gave power back right away, the ambassador said. that's hardly comfortable for democrats. >> one of the big lessons here is that free and fair elections, as this was deemed by all outside observers, including the united states, does not mean democracy. what morsi was running was not a democratic system. it was majoritarian, not inclusive. and that was eating away at the core of what we call democracy. it's a lesson we've seen before. we've seen it with hamas in gaza, that elections are one thing, but that does not mean a democratic outcome. >> chuck todd just back from africa with the president. this administration again, as it was a couple years ago, seems bike a bistander, not a real actor. >> they do, but that is the one lesson they'll take away from what went wrong in the transition to morsi. the united states, president obama involved in pushing mow move bark out, then hands off, let morsi go. not this time. this time the plan is you will see the obama administration, the obama government more involved in building the
democrat -- because it goes to andrea points. elections are not enough for democracy. you have to learn how to govern, too. this time the u.s. government is going to be more hands on, helping them build all parts of this new government both in the interim basis and helping them hold this election, realizing the president owns this, whether he likes itover not. there's no more sitting back. >> confident in the military, confident they'll give power back right away, that this could actually turn out well more in america's snaifr. >> i think it's hopeful. there's a wonderful little detail in some of "the new york times" reporting today which said at a key moment when morsi was being pressed by another foreign minister to back off and try to salvage this, he was told when he refused to bring more people into his government that mother says this will not continue, mother being the united states. the fact is that america has been very involved in this. they took that lesson as chuck was just saying. and patterson, the ambassador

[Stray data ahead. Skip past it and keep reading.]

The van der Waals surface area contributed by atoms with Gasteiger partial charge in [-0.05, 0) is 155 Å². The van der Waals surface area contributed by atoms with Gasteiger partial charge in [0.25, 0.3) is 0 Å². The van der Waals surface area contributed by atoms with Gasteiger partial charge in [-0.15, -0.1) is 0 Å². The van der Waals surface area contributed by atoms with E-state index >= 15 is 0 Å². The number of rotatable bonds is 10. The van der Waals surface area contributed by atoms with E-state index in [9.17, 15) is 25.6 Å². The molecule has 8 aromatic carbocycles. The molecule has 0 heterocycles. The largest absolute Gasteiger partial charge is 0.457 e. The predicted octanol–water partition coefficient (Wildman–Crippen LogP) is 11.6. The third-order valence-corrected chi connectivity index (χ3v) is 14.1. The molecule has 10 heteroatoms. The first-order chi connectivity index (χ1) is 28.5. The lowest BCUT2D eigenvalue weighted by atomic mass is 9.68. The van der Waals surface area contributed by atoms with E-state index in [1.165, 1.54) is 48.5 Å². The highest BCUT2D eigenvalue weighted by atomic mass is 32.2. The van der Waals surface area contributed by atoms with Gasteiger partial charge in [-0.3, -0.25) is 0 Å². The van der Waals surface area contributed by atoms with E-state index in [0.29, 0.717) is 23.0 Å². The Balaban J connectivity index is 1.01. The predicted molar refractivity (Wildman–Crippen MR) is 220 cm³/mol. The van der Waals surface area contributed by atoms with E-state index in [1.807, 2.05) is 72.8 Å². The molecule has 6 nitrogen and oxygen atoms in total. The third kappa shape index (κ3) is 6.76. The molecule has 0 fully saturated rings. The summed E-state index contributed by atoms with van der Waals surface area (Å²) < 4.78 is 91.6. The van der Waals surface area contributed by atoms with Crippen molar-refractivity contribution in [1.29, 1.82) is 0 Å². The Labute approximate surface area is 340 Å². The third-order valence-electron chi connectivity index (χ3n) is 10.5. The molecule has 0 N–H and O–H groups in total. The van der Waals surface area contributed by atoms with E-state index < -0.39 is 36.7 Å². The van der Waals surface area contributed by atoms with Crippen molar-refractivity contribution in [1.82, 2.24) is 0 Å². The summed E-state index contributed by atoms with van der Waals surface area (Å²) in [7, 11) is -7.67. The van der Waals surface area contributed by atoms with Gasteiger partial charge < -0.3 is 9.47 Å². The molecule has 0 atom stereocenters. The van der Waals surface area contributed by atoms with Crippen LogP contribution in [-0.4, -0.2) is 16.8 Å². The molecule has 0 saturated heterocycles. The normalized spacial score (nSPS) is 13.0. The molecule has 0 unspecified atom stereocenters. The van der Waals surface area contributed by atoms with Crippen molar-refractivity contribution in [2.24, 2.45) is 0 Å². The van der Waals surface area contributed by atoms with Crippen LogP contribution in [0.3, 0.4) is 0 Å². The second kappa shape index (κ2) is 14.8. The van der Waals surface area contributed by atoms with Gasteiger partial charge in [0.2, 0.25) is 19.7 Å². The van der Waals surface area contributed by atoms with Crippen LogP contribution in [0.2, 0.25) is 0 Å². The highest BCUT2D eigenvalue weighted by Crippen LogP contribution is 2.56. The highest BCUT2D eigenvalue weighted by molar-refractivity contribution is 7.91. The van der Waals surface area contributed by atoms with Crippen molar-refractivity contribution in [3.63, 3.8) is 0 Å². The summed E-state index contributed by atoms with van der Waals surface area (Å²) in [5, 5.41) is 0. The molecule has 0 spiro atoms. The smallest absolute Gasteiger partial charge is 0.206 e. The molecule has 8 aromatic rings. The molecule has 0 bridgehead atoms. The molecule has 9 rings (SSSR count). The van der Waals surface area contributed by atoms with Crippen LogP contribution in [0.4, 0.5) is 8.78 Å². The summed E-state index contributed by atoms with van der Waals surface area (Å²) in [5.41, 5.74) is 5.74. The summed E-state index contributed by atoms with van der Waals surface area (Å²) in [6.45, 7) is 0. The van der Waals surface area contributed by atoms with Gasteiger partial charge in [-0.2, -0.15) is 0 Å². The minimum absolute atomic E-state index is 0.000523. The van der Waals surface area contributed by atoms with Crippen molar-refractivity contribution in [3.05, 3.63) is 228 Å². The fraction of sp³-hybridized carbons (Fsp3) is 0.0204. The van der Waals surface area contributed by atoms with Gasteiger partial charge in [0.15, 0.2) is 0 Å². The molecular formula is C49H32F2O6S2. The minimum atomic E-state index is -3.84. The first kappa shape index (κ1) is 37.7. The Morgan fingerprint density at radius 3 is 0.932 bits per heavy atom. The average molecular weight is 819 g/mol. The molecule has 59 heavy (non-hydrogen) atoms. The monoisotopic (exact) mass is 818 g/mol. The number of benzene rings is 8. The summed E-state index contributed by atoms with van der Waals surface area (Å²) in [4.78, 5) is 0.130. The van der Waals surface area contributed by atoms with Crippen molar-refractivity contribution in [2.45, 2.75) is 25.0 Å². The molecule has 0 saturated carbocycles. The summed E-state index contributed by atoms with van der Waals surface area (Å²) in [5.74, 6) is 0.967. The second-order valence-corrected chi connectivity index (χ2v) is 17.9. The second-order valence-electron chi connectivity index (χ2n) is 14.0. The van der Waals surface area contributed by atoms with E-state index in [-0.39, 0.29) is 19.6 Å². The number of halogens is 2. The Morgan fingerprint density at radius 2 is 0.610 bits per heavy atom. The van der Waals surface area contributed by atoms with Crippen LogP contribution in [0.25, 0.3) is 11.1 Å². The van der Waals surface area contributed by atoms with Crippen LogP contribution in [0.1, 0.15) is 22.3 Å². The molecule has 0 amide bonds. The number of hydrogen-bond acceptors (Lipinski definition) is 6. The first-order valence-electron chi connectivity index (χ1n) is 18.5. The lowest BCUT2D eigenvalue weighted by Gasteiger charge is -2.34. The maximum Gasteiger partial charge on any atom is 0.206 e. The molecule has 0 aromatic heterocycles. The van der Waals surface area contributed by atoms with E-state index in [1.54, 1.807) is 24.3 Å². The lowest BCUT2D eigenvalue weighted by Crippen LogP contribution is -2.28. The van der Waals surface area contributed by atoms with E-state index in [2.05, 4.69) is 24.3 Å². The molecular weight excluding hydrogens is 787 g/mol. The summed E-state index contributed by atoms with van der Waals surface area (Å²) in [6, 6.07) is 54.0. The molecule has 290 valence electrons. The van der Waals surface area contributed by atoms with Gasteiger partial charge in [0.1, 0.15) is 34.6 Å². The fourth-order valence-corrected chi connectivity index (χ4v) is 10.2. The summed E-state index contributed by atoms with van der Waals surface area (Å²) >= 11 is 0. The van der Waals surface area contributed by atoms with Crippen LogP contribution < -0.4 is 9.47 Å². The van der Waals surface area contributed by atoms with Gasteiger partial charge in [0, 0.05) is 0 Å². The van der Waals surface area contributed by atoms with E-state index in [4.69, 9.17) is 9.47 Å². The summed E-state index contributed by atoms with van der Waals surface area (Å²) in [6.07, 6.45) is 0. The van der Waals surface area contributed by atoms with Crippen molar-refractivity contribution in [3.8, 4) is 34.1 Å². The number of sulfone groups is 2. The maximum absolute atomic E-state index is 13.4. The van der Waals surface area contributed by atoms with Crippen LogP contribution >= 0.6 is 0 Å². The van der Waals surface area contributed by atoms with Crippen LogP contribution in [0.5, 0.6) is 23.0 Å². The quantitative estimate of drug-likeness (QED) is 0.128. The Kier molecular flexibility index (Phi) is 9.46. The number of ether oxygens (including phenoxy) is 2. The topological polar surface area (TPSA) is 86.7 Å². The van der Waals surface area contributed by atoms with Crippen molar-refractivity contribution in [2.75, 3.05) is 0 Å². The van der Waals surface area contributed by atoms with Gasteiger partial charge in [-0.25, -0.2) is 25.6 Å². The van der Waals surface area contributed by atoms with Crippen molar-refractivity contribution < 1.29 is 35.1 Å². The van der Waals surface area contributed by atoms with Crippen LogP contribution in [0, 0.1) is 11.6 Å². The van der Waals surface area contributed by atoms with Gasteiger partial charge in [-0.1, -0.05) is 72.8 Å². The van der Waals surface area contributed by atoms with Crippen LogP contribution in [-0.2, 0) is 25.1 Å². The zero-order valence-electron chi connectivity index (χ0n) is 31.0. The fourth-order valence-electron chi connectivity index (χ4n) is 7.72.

there, criticized for sticking with morsi too much from the street. >> you bring up our ambassador patterson, ann patterson, tom friedman, she said this weekend in one of the statements that raised a lot of eyebrows, let me be clear, military intervention is not the answer, as some would claim. neither the egyptian military nor the egyptian people will accept it as an outcome. some interpreted that as support for the morsi government. secretary of state put out a statement saying that's absolutely not the case. the administration refuses to call this a coup. what is the role of the administration at the moment? >> there are so many things that are not being answered. morsi being elected and then ramming through a constitution pro-islamist without the rest of the country really getting a say, that also was not really a smart thing to do. so everyone has behaved badly here. you know, to pick up a point jeff said, one of the problems in all these countries, they are pluralistic, but they have no pluralism. we just re-elected a black man